In your new book, you argue that the corporation no longer serves the interests of society at large and has been hijacked by one particular interest group, its shareholders. Why has this happened, and what do you suggest that the corporation and society among other stakeholders do to remedy this situation?
Mayer: The reason that its shareholders have hijacked the corporation is that as corporations expanded they issued equity to finance their growth and acquisition of other companies. As they did this, the ownership of the founders was diluted and companies came to be widely held by dispersed shareholders, none of whom owned many shares in a corporation.
To overcome the resulting problem of corporate governance, (the agency problem of who will monitor and manage the executives), a variety of mechanisms were employed to re-align the interests of managers with their shareholders. These included high-powered incentives that related managerial remuneration to shareholder returns, takeovers that threatened to replace failing management and more institutional activism.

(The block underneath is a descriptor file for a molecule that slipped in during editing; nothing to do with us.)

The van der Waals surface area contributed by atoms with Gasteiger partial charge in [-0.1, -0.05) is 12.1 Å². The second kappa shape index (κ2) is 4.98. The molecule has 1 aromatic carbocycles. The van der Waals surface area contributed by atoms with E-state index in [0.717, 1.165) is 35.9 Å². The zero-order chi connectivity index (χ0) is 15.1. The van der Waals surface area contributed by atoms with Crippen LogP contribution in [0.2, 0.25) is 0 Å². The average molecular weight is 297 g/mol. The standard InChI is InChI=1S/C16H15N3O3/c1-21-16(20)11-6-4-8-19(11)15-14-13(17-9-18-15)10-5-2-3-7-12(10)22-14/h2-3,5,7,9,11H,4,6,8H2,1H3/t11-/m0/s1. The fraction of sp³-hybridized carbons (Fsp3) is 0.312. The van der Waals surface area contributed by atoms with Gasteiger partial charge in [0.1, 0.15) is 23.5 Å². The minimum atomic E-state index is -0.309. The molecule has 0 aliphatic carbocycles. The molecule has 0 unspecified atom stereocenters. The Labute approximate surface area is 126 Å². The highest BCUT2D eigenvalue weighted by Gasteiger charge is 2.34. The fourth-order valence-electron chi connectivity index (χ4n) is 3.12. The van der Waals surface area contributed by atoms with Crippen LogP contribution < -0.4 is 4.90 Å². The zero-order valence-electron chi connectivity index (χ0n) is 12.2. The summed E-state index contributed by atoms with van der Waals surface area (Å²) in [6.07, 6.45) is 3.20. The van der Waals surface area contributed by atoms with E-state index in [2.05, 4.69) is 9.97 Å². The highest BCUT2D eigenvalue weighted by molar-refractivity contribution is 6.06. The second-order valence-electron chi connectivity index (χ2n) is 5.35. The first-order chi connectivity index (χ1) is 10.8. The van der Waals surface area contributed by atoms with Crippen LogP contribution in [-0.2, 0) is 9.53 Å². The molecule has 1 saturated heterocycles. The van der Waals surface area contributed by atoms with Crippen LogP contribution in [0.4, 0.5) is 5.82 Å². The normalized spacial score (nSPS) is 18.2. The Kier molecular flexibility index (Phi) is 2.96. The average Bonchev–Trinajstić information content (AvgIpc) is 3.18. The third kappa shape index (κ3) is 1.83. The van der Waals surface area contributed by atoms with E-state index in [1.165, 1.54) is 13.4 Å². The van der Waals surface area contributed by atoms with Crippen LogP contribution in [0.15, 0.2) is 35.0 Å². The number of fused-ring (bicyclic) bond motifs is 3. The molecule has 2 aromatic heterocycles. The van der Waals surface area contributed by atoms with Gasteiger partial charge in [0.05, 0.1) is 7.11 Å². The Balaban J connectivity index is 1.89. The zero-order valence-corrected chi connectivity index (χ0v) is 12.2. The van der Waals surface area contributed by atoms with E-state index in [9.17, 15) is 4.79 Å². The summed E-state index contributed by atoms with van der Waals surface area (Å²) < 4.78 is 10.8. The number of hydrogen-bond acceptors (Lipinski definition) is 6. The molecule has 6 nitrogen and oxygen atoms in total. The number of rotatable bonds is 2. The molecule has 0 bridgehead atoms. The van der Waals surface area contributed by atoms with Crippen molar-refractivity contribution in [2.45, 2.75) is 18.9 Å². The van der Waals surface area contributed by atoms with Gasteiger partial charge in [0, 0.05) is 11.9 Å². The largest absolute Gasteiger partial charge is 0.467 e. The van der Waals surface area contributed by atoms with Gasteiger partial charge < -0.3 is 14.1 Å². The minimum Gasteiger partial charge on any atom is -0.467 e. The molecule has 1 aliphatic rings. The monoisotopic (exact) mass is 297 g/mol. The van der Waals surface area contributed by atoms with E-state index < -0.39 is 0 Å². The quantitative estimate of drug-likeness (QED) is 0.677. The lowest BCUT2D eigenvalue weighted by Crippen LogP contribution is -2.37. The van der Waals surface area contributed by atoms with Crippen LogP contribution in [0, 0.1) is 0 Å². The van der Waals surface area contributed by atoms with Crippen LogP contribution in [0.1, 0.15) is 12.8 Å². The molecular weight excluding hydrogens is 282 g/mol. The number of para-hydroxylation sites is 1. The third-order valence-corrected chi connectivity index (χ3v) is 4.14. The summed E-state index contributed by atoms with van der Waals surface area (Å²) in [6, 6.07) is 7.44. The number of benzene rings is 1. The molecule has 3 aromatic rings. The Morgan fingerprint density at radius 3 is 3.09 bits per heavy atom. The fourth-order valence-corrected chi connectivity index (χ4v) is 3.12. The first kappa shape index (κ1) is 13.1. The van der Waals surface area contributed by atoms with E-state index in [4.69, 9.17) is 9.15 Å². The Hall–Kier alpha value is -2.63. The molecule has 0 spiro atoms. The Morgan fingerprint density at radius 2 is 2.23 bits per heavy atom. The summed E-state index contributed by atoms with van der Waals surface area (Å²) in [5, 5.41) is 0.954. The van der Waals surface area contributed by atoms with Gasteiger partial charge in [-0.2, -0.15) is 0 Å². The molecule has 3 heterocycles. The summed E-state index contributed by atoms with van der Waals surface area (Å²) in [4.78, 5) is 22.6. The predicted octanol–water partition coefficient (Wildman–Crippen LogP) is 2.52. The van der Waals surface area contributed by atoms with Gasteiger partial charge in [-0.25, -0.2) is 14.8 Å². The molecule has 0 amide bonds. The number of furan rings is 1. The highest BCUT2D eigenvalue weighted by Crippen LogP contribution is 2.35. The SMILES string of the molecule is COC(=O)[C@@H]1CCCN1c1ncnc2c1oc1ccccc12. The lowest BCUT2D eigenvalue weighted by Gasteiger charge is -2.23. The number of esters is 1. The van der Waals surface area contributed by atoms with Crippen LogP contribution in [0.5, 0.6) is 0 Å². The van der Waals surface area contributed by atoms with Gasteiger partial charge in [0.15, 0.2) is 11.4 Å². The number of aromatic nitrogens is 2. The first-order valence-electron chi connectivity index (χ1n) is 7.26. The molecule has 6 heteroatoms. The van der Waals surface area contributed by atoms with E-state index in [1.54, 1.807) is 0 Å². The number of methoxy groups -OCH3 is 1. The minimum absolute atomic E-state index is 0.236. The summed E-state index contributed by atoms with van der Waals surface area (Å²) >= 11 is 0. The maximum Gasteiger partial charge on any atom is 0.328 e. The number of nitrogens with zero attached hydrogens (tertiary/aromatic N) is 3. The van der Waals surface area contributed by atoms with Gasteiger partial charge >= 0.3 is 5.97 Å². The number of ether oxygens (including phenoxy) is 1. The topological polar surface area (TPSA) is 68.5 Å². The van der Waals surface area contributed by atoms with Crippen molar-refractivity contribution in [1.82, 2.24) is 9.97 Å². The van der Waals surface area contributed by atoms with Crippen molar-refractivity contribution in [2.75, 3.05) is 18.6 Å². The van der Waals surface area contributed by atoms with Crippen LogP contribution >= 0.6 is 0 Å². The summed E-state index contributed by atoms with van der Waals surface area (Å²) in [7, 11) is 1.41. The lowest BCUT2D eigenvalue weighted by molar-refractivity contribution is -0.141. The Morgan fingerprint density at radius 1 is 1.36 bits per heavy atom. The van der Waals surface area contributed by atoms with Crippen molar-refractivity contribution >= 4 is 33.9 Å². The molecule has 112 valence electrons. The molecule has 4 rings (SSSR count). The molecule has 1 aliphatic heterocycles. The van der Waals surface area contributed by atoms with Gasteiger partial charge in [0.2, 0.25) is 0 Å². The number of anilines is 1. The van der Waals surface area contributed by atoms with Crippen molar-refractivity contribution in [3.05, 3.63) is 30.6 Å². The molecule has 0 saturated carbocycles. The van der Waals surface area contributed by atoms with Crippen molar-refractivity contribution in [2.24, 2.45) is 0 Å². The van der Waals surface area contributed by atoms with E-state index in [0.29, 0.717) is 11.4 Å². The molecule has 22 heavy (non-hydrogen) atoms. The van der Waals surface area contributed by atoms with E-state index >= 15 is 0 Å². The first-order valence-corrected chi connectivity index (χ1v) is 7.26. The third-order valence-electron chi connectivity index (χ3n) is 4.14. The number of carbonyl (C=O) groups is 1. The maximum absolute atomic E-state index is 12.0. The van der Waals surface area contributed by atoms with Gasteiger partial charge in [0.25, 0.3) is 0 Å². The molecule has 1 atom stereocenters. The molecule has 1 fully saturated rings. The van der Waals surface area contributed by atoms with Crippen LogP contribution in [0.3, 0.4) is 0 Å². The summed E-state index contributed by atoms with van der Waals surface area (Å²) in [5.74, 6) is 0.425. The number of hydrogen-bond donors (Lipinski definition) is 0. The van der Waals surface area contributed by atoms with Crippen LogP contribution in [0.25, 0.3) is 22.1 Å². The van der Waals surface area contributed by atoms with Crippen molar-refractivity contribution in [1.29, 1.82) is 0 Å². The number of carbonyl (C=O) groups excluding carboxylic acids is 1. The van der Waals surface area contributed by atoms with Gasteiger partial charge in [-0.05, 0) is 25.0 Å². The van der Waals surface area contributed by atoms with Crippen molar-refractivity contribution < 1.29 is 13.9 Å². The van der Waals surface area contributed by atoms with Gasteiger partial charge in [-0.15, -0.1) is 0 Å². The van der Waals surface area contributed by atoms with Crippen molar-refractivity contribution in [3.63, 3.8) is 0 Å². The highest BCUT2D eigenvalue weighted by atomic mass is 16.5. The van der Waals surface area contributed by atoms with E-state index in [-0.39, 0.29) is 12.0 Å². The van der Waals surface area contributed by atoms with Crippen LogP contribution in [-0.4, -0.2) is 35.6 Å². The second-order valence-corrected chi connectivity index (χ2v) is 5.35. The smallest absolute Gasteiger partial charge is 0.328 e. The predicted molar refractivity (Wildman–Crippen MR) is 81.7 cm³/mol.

But what these have done is exacerbate the conflict with other parties—employees, customers and communities—and between short-term shareholders who want immediate returns and long-term shareholders who seek returns over longer periods. To resolve these conflicts, the control of corporations should be in the hands of long-term shareholders and independent boards should be responsible for balancing the interests of the different parties.
Some of the most successful corporations in the world, such as Bertlesmann, Robert Bosch and Tata, are industrial foundations that demonstrate exactly these principles. The foundations are long-term investors with boards whose primary responsibility is to resolve the conflicts that exist between the different parties of the firm and ensure that they abide by the principles and values of the foundation.